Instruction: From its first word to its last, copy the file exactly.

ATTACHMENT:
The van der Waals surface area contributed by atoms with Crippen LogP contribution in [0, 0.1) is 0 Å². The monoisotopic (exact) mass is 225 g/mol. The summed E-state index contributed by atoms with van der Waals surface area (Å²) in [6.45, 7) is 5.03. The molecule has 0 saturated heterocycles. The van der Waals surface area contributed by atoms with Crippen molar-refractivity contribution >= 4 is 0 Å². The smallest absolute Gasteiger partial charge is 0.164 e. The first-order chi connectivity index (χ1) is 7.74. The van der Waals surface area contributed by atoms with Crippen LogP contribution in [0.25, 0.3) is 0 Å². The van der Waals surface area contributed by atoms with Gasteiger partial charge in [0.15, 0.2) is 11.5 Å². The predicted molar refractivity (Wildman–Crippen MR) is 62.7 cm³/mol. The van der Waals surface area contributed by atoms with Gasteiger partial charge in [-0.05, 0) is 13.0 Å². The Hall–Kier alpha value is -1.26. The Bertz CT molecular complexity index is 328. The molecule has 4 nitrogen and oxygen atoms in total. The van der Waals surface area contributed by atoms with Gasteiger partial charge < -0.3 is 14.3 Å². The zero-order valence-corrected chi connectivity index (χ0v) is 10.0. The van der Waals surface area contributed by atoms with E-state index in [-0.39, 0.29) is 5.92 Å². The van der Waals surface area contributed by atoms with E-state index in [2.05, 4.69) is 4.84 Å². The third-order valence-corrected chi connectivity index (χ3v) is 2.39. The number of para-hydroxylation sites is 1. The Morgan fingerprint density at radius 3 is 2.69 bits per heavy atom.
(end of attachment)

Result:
The van der Waals surface area contributed by atoms with Crippen LogP contribution in [0, 0.1) is 0 Å². The monoisotopic (exact) mass is 225 g/mol. The summed E-state index contributed by atoms with van der Waals surface area (Å²) in [6.45, 7) is 5.03. The molecule has 0 saturated heterocycles. The van der Waals surface area contributed by atoms with Crippen molar-refractivity contribution >= 4 is 0 Å². The smallest absolute Gasteiger partial charge is 0.164 e. The first-order chi connectivity index (χ1) is 7.74. The van der Waals surface area contributed by atoms with Crippen LogP contribution in [0.25, 0.3) is 0 Å². The van der Waals surface area contributed by atoms with Gasteiger partial charge in [0.15, 0.2) is 11.5 Å². The predicted molar refractivity (Wildman–Crippen MR) is 62.7 cm³/mol. The van der Waals surface area contributed by atoms with Gasteiger partial charge in [-0.05, 0) is 13.0 Å². The Hall–Kier alpha value is -1.26. The Bertz CT molecular complexity index is 328. The molecule has 4 nitrogen and oxygen atoms in total. The van der Waals surface area contributed by atoms with Gasteiger partial charge < -0.3 is 14.3 Å². The zero-order valence-corrected chi connectivity index (χ0v) is 10.0. The van der Waals surface area contributed by atoms with E-state index in [-0.39, 0.29) is 5.92 Å². The van der Waals surface area contributed by atoms with E-state index in [2.05, 4.69) is 4.84 Å². The third-order valence-corrected chi connectivity index (χ3v) is 2.39. The number of para-hydroxylation sites is 1. The Morgan fingerprint density at radius 3 is 2.69 bits per heavy atom.